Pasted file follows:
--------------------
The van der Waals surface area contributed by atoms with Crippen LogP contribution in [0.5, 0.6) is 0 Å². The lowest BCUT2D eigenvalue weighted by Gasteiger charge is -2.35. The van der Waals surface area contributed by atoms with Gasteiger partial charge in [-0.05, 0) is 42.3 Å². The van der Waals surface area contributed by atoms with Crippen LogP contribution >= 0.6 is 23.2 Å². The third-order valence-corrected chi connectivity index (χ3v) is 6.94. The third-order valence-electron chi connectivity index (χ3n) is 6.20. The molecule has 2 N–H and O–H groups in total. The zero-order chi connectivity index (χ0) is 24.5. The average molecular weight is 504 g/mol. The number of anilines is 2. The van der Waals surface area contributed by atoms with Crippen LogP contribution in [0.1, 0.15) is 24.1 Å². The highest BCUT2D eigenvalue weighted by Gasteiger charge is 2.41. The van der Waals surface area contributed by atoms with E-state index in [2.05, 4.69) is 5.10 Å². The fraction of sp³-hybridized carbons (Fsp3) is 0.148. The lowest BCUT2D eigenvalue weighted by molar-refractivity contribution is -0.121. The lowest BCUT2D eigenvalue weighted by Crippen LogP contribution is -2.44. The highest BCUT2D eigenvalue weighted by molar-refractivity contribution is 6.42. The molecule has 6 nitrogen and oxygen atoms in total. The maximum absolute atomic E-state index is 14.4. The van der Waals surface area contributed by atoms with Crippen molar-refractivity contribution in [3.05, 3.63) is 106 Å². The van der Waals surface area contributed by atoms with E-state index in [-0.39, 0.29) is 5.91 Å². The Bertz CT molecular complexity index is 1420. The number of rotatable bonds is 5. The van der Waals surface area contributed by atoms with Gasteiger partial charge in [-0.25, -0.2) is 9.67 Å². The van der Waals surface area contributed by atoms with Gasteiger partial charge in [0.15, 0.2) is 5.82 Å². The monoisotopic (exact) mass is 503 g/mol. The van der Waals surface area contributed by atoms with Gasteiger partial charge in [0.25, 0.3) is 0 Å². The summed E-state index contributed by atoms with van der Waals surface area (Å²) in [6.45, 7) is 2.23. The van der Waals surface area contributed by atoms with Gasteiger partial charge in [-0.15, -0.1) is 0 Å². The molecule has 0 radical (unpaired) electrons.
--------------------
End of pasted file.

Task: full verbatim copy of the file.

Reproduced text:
The van der Waals surface area contributed by atoms with Crippen LogP contribution in [0.5, 0.6) is 0 Å². The lowest BCUT2D eigenvalue weighted by Gasteiger charge is -2.35. The van der Waals surface area contributed by atoms with Gasteiger partial charge in [-0.05, 0) is 42.3 Å². The van der Waals surface area contributed by atoms with Crippen LogP contribution >= 0.6 is 23.2 Å². The third-order valence-corrected chi connectivity index (χ3v) is 6.94. The third-order valence-electron chi connectivity index (χ3n) is 6.20. The molecule has 2 N–H and O–H groups in total. The zero-order chi connectivity index (χ0) is 24.5. The average molecular weight is 504 g/mol. The number of anilines is 2. The van der Waals surface area contributed by atoms with Crippen LogP contribution in [0.1, 0.15) is 24.1 Å². The highest BCUT2D eigenvalue weighted by Gasteiger charge is 2.41. The van der Waals surface area contributed by atoms with E-state index in [2.05, 4.69) is 5.10 Å². The fraction of sp³-hybridized carbons (Fsp3) is 0.148. The lowest BCUT2D eigenvalue weighted by molar-refractivity contribution is -0.121. The lowest BCUT2D eigenvalue weighted by Crippen LogP contribution is -2.44. The highest BCUT2D eigenvalue weighted by molar-refractivity contribution is 6.42. The molecule has 6 nitrogen and oxygen atoms in total. The maximum absolute atomic E-state index is 14.4. The van der Waals surface area contributed by atoms with Crippen molar-refractivity contribution in [3.05, 3.63) is 106 Å². The van der Waals surface area contributed by atoms with E-state index in [-0.39, 0.29) is 5.91 Å². The Bertz CT molecular complexity index is 1420. The number of rotatable bonds is 5. The van der Waals surface area contributed by atoms with Gasteiger partial charge in [-0.25, -0.2) is 9.67 Å². The van der Waals surface area contributed by atoms with Gasteiger partial charge in [0.15, 0.2) is 5.82 Å². The monoisotopic (exact) mass is 503 g/mol. The van der Waals surface area contributed by atoms with Gasteiger partial charge in [0.25, 0.3) is 0 Å². The summed E-state index contributed by atoms with van der Waals surface area (Å²) in [6.45, 7) is 2.23. The van der Waals surface area contributed by atoms with Gasteiger partial charge in [-0.15, -0.1) is 0 Å². The molecule has 0 radical (unpaired) electrons.